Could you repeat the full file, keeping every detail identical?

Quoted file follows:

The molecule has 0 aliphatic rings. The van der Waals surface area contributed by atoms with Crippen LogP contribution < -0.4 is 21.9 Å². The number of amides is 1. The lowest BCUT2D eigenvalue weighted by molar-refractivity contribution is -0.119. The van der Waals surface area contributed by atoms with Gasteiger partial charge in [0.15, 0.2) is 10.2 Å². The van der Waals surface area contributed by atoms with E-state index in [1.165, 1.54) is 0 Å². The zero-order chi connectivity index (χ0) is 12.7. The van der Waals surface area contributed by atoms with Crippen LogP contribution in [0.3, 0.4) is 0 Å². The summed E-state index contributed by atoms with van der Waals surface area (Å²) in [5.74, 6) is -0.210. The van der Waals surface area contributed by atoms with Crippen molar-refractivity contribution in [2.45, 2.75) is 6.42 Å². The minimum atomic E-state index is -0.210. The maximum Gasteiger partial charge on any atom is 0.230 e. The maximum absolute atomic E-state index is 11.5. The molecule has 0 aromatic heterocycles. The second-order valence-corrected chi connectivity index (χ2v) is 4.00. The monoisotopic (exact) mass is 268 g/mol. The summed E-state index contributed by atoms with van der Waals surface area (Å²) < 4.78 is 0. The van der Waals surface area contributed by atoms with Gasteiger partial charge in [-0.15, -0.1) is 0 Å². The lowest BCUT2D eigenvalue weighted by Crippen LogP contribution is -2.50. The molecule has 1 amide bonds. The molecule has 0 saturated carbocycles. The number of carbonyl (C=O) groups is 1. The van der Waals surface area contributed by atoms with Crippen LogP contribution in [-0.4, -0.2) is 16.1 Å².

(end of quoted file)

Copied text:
The molecule has 0 aliphatic rings. The van der Waals surface area contributed by atoms with Crippen LogP contribution < -0.4 is 21.9 Å². The number of amides is 1. The lowest BCUT2D eigenvalue weighted by molar-refractivity contribution is -0.119. The van der Waals surface area contributed by atoms with Gasteiger partial charge in [0.15, 0.2) is 10.2 Å². The van der Waals surface area contributed by atoms with E-state index in [1.165, 1.54) is 0 Å². The zero-order chi connectivity index (χ0) is 12.7. The van der Waals surface area contributed by atoms with Crippen LogP contribution in [0.3, 0.4) is 0 Å². The summed E-state index contributed by atoms with van der Waals surface area (Å²) in [5.74, 6) is -0.210. The van der Waals surface area contributed by atoms with Crippen molar-refractivity contribution in [2.45, 2.75) is 6.42 Å². The minimum atomic E-state index is -0.210. The maximum Gasteiger partial charge on any atom is 0.230 e. The maximum absolute atomic E-state index is 11.5. The molecule has 0 aromatic heterocycles. The second-order valence-corrected chi connectivity index (χ2v) is 4.00. The monoisotopic (exact) mass is 268 g/mol. The summed E-state index contributed by atoms with van der Waals surface area (Å²) < 4.78 is 0. The van der Waals surface area contributed by atoms with Gasteiger partial charge in [-0.15, -0.1) is 0 Å². The lowest BCUT2D eigenvalue weighted by Crippen LogP contribution is -2.50. The molecule has 1 amide bonds. The molecule has 0 saturated carbocycles. The number of carbonyl (C=O) groups is 1. The van der Waals surface area contributed by atoms with Crippen LogP contribution in [-0.4, -0.2) is 16.1 Å².